Science journal calls for immediate safety review of glyphosate weed killer, warns it may be causing widespread public health hazards
04/11/2017 / By Russel Davis / Comments
Science journal calls for immediate safety review of glyphosate weed killer, warns it may be causing widespread public health hazards

A team of researchers has called for immediate review of standards in using glyphosate weed killer. According to their piece published in the Journal of Epidemiology & Community Health, current standards in glyphosate use may be causing widespread public health hazards as the potent weed killer, manufactured by Monsanto and sold under the brand name Roundup, is linked to a host of various adverse medical conditions.

“It is incongruous that safety assessments of the most widely used herbicide on the planet rely largely on fewer than 300 unpublished, non-peer reviewed studies while excluding the vast modern literature on glyphosate effects. After a review of all evaluations, we conclude that the current safety standards are outdated and may fail to protect public health and the environment,” the research team stated.

Researchers noted that more than 1,500 clinical studies on the effects of glyphosate exposure were done in the last 10 years alone. However, they stressed that there is still a severe lack of of a systematic monitoring system that would keep track of glyphosate levels in human tissue. The experts also underlined the seemingly few clinical studies that have evaluated the pesticide’s potentially hazardous effects on human health.

“Glyphosate is an extremely dangerous herbicide,” added Mike Adams, the Health Ranger, lab science director of CWC Labs and publisher of Natural News. “The molecule is very small and easily penetrates plant and human tissues. It’s also water soluble, allowing it to easily be absorbed into blood where it ravages tissues through over 20 complex biochemical processes,” Adams said.


Research data also show a significant increase in glyphosate use in the U.S. over the last two decades. The pesticide is currently the most widely-used weed killer in the country. According to previous global estimates, glyphosate use in 2014 alone was enough to spray almost 0.5 kg on every hectare of arable region across the planet. Despite this, the European Chemicals Agency last March cleared glyphosate of any health-related risks.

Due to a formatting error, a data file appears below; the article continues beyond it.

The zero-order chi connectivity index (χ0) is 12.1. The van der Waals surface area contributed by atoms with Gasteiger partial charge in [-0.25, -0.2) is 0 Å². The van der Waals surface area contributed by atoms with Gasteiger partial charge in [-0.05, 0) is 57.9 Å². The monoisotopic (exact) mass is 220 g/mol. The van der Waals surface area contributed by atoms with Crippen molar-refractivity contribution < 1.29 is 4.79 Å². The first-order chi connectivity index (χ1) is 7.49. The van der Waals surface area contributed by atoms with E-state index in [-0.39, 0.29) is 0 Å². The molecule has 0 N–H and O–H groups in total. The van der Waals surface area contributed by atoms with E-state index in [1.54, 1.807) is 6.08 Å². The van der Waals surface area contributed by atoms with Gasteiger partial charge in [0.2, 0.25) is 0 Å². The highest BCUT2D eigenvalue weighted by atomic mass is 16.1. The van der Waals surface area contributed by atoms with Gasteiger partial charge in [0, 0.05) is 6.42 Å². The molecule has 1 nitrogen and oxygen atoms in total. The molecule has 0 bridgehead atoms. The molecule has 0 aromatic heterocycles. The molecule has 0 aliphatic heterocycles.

In line with this, the research team has called for changes on the pesticide’s usage standards.

  1. The team pressed for improved monitoring of glyphosate levels and its metabolites in people.
  2. The team has also called for the development of innovative tests and technologies to examine the the risks associated with glyphosate and other combination herbicides.
  3. The researchers have also underlined the importance of conducting more studies that would monitor occupational exposure in various workforce including manufacturers and agricultural workers, as well as highly-susceptible individuals such as pregnant women and children.
  4. The team also called for assessments of glyphosate-containing commercial pesticides.

Glyphosate raises risk of lymphoma, autism and many more

Numerous studies have previously linked glyphosate to a host of adverse health conditions such as lymphoma, kidney damage, autism, and birth defects.

A review of 44 individual clinical studies showed that glyphosate was tied to an increased risk of developing lymphoma. According to the scientists at the International Agency for Research on Cancer, people exposed to the harmful weed killer had twice the risk of developing non-Hodgkin lymphoma.

Data also show that people exposed to Dow Chemical’s 2,4-D had a 40 percent increased likelihood of developing the disease. According to the experts, the pesticides may trigger genetic mutations in white blood cells. This then lends the body susceptible to various diseases. The results were published in the International Journal of Environmental Research and Public Health.

Researchers at the Massachusetts Institute of Technology also found that Monsanto’s Roundup glyphosate weed killer was associated with higher risk of autism spectrum disorder. A case study of triplets with autism showed that reduced glyphosate levels coincided with reductions in the babies’ autistic conditions. The findings were published in the Integrative Medicine: A Clinician’s Journal.

An animal study also found that long-term exposure to Monsanto’s Roundup pesticide resulted in liver and kidney damage in rats. The results were published in the journal Environmental Health. A 2015 study published in the journal Toxicology Reports also found that Monsanto’s Roundup pesticide has shown an endocrine-disrupting effect on male rates.


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